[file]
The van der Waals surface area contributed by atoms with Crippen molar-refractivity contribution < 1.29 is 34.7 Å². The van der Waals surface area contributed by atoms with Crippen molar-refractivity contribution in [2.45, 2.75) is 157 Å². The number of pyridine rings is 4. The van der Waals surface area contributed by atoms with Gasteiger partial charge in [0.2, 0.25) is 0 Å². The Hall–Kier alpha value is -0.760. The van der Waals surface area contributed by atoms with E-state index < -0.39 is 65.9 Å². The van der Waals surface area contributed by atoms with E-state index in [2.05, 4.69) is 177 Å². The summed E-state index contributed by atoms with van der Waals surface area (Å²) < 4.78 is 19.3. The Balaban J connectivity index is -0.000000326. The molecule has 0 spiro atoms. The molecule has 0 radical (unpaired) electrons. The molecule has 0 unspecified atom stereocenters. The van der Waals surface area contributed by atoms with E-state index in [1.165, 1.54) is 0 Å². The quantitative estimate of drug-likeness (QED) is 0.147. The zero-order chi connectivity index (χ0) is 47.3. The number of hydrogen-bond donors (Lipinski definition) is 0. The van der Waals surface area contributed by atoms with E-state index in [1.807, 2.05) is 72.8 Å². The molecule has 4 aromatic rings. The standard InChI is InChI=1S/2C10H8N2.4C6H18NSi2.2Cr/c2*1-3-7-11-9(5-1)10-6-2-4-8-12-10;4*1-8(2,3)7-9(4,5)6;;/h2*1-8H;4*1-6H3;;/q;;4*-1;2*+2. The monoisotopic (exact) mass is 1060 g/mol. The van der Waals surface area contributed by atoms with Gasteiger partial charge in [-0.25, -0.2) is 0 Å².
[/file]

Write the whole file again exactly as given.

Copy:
The van der Waals surface area contributed by atoms with Crippen molar-refractivity contribution < 1.29 is 34.7 Å². The van der Waals surface area contributed by atoms with Crippen molar-refractivity contribution in [2.45, 2.75) is 157 Å². The number of pyridine rings is 4. The van der Waals surface area contributed by atoms with Gasteiger partial charge in [0.2, 0.25) is 0 Å². The Hall–Kier alpha value is -0.760. The van der Waals surface area contributed by atoms with E-state index < -0.39 is 65.9 Å². The van der Waals surface area contributed by atoms with E-state index in [2.05, 4.69) is 177 Å². The summed E-state index contributed by atoms with van der Waals surface area (Å²) < 4.78 is 19.3. The Balaban J connectivity index is -0.000000326. The molecule has 0 spiro atoms. The molecule has 0 radical (unpaired) electrons. The molecule has 0 unspecified atom stereocenters. The van der Waals surface area contributed by atoms with E-state index in [1.165, 1.54) is 0 Å². The quantitative estimate of drug-likeness (QED) is 0.147. The zero-order chi connectivity index (χ0) is 47.3. The number of hydrogen-bond donors (Lipinski definition) is 0. The van der Waals surface area contributed by atoms with E-state index in [1.807, 2.05) is 72.8 Å². The molecule has 4 aromatic rings. The standard InChI is InChI=1S/2C10H8N2.4C6H18NSi2.2Cr/c2*1-3-7-11-9(5-1)10-6-2-4-8-12-10;4*1-8(2,3)7-9(4,5)6;;/h2*1-8H;4*1-6H3;;/q;;4*-1;2*+2. The monoisotopic (exact) mass is 1060 g/mol. The van der Waals surface area contributed by atoms with Gasteiger partial charge in [-0.25, -0.2) is 0 Å².